Years ago, racing to develop a cure for infectious diseases seemed to be the end game. Then we started worrying about drug costs and the difficulty of effective distribution. While neither of these hurdles has been overcome, a new conundrum now has us questioning our treatments, even those we don’t yet have. The rise of drug-resistant strains of diseases such as tuberculosis and HIV has centered attention on the harmful effects of administering treatments without policies in place to ensure the long term effectiveness of the drugs. We are learning about the elaborate infrastructure needed to sustain treatments; this framework relies heavily on education and human support, resources we are currently sorely lacking.
To get a better idea of what this looks like, we can examine the new “test and treat” approach in San Francisco, California, operating under the basic premise that the earlier people discover their positive status, the sooner they can receive treatment and vastly improve their life expectancy and quality of life. Seek treatment at the San Francisco General Hospital (SFGH) Emergency Department for a broken bone or stomach pain, and your nurse will probably ask you if you want to be tested for HIV. The result? Nurse Diane Jones of SFGH reports that about half of people who test positive “never perceived themselves at risk,” and a not insignificant four percent of people tested in the SFGH ED have been HIV positive. Take one of these patients, Darnell Hollie, a 47-year old woman who found out she was HIV positive at age 25. She had battled a strong heroin addiction until age 32, when she realized being HIV positive didn’t have to be a death sentence, and entered Dr. Monica Gandhi’s treatment and support program at SFGH. After fifteen years of support from family, friends, and health workers at SFGH, Hollie maintains a strict routine with taking her antiviral medication, and is enjoying a healthier lifestyle.
This is an inspiring success story, as Hollie was not only able to overcome her drug addiction, but also battle HIV head on. But shift across the globe to Cape Town, South Africa, where health workers are implementing this “test and treat” approach with less gratifying results. It will be common here to see people getting tested at roadside tables, with HIV positive patients immediately receiving antiretroviral therapy. The US Health Resources and Administration reports that clinical trials have demonstrated that patients receiving HIV treatment are less likely to pass on the infection to others. The reasoning then, is that “test and treat” can act as a preventative measure in addition to a quick, large scale treatment effort. However, patients in Cape Town might not be able to experience Hollie’s success, because they are not integrated into a long term support group or associated with a physician who can track their progress, and, most importantly, ensure that they are taking the appropriate doses of medication at the right times. Without this attention to detail in handling HIV medication, resistant strains can easily emerge and compromise individual and global health. In addition, support groups and physicians act not only as informational resources, but also outlets where patients can feel comfortable with their condition and can then envision a brighter future. This aspect of treatment must be underscored as patients need motivation and encouragement to keep up with their regimen. The absence of this support and education in the Cape Town testing environment transforms the battle against HIV into a widespread, yet independent process, where patients’ lack of guidance jeopardizes the effectiveness of developed drugs, constantly sending us back to the lab, and thrusting us into a vicious cycle.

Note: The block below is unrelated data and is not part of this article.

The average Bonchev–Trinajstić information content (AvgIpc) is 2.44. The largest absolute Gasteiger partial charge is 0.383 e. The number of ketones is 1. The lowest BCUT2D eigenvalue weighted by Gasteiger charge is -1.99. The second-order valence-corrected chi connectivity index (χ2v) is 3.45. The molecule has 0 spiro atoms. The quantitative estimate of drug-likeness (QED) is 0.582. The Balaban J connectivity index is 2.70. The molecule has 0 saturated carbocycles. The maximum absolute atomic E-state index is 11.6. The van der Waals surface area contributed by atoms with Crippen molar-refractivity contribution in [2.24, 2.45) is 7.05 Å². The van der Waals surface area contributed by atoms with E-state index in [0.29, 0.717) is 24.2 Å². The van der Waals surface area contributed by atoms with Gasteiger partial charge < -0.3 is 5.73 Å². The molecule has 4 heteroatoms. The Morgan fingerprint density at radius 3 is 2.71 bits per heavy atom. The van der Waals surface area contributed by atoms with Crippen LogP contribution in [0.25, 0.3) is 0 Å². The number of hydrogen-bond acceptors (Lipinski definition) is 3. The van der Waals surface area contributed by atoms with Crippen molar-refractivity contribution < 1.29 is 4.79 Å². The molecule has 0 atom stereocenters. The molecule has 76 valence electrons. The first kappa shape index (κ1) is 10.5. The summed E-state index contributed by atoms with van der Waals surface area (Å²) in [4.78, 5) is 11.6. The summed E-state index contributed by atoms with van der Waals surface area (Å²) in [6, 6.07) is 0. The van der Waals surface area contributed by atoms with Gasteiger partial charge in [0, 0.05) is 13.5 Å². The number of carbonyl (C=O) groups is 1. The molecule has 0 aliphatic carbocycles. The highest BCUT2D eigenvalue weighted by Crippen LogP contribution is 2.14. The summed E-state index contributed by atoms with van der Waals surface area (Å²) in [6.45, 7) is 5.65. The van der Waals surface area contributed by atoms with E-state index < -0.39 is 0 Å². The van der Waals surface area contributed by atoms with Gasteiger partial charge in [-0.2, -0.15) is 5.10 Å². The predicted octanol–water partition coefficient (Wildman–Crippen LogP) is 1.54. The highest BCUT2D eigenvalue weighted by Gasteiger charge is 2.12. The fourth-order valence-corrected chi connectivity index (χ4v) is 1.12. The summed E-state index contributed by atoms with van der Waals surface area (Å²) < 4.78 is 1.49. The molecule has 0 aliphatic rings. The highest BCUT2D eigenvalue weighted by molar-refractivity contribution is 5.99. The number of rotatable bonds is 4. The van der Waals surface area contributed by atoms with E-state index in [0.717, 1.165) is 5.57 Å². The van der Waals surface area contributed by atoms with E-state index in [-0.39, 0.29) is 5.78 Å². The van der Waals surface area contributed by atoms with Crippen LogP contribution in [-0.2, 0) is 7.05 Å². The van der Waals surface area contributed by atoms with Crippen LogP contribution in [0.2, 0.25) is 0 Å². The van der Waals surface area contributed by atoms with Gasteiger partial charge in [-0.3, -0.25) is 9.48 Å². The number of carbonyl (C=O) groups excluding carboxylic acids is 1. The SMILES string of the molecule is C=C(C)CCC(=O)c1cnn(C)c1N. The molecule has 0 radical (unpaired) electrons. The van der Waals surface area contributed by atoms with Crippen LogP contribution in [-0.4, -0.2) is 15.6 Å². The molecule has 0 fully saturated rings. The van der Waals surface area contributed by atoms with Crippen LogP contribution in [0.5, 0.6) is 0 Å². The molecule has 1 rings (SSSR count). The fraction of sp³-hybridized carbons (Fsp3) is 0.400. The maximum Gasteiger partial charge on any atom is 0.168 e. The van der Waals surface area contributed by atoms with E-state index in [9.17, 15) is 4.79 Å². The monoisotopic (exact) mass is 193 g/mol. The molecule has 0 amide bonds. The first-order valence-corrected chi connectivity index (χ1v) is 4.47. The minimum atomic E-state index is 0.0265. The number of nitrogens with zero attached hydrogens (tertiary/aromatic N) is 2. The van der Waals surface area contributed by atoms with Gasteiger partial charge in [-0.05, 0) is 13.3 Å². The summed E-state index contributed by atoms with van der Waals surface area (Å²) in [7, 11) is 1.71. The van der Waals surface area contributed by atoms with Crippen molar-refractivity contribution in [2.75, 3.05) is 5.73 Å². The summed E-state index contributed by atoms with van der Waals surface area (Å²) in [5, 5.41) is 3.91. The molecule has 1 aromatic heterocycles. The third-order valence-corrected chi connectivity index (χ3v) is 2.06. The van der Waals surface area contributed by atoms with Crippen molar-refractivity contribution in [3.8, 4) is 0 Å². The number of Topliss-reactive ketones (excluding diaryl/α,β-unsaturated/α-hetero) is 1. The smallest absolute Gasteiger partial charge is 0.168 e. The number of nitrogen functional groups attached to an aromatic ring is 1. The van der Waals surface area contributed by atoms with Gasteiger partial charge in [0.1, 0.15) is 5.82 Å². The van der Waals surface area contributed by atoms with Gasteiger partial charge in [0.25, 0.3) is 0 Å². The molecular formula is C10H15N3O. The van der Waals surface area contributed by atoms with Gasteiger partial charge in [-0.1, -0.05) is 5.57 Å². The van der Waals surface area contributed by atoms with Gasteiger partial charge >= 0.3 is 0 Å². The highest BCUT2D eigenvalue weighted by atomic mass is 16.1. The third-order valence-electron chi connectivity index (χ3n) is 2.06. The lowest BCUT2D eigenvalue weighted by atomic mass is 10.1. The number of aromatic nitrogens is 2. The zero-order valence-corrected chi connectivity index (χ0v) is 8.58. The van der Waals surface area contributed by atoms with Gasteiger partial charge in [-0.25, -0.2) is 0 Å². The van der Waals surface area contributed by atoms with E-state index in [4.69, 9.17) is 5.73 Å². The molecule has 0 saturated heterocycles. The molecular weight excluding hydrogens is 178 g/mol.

However, it remains difficult to argue for an “all or nothing” approach, by which testing and treatment is delayed until the region has an adequate system for long term treatment. Context is key here. This U.S. “test and treat” program is concentrated in health care centers, such as SFGH, where patients can more easily connect with physicians and support networks. It might be necessary for a Cape Town program to focus its efforts near a hospital or health clinic, perhaps compromising the extent of outreach, but ensuring the sustainability of antiviral treatments. If current trends continue, the opposite policy strategy, with its efforts directed toward numbers – quantity rather than quality – will give rise to a larger biological predicament that we may not be able to extricate ourselves from.